• Clearly and consistently communicate your brand promise and your purpose.
  • Define, communicate, and live by your core values; find and hire people who are predisposed to living by those same values.
  • Give employees direction and (then) freedom.
  • Treat employees well. Respect them, and they’ll reciprocate.
  • Develop and support a culture of employee ownership. Facilitate a grassroots effort to help employees make the brand their own.
  • Like customers, employees also live the (brand) lifestyle; they become a part of something larger than themselves.
  • Employee passion drives results. For themselves, for customers, and for the organization.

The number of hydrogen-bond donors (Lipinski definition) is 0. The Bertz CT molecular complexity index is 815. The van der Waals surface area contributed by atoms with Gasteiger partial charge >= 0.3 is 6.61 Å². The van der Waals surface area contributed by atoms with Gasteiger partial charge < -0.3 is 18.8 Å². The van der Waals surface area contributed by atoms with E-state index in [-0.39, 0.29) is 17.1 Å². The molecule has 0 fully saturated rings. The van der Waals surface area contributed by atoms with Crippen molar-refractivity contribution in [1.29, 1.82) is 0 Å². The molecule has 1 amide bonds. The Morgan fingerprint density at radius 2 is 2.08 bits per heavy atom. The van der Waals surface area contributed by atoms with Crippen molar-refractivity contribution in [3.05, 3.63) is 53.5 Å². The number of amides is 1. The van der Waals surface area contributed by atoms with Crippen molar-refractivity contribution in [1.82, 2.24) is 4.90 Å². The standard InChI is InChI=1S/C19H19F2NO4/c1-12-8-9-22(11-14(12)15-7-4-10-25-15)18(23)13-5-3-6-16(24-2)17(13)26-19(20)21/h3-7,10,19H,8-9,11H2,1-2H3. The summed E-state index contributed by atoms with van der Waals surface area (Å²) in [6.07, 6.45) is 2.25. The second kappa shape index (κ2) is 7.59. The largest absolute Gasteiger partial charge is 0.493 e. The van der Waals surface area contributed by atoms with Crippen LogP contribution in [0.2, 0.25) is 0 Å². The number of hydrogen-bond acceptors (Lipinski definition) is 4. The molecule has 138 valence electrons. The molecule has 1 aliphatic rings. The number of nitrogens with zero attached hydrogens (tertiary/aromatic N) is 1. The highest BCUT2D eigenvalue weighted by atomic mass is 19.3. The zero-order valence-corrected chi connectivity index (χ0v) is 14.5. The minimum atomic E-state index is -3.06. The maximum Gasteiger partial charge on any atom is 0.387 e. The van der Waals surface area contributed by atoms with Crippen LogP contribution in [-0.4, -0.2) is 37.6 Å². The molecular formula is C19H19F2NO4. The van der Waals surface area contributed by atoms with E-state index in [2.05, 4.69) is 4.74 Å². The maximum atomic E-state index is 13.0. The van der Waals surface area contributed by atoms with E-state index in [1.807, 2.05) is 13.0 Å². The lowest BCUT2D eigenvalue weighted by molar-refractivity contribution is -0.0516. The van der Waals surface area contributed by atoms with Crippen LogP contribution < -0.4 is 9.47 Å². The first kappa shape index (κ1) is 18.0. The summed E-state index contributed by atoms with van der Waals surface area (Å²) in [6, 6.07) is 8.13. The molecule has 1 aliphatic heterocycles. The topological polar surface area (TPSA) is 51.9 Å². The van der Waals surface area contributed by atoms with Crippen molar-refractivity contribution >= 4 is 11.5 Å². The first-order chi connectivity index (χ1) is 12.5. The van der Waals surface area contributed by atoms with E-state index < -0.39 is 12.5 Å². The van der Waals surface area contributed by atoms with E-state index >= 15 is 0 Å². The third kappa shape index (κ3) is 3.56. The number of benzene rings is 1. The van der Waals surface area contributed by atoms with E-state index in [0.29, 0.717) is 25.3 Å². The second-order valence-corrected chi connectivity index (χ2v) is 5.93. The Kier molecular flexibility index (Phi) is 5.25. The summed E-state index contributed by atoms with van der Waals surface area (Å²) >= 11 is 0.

I wrote in It’s Time to Focus on the Employee Experience:

Because of that enthusiasm and passion for the brand, for the business, employees are eager to contribute to its success. And when we’re all working together for the success of the business, I believe that, ultimately, customers will win, too. As will your shareholders.

In Tuesday’s post, I mentioned that that’s how raving (customer) fans are defined, as well. They are passionate about the brand, and they will work together, provide feedback, and campaign for the brand’s success.

Think about this. If your employees are raving fans, they are doing (at least) two things for the betterment of the brand/organization:

  1. They are sharing their passion and joy with their customers; they are drawing them in with their enthusiasm and compelling them to want to be a part of that, to feel that, too. To be a part of the lifestyle, part of something bigger.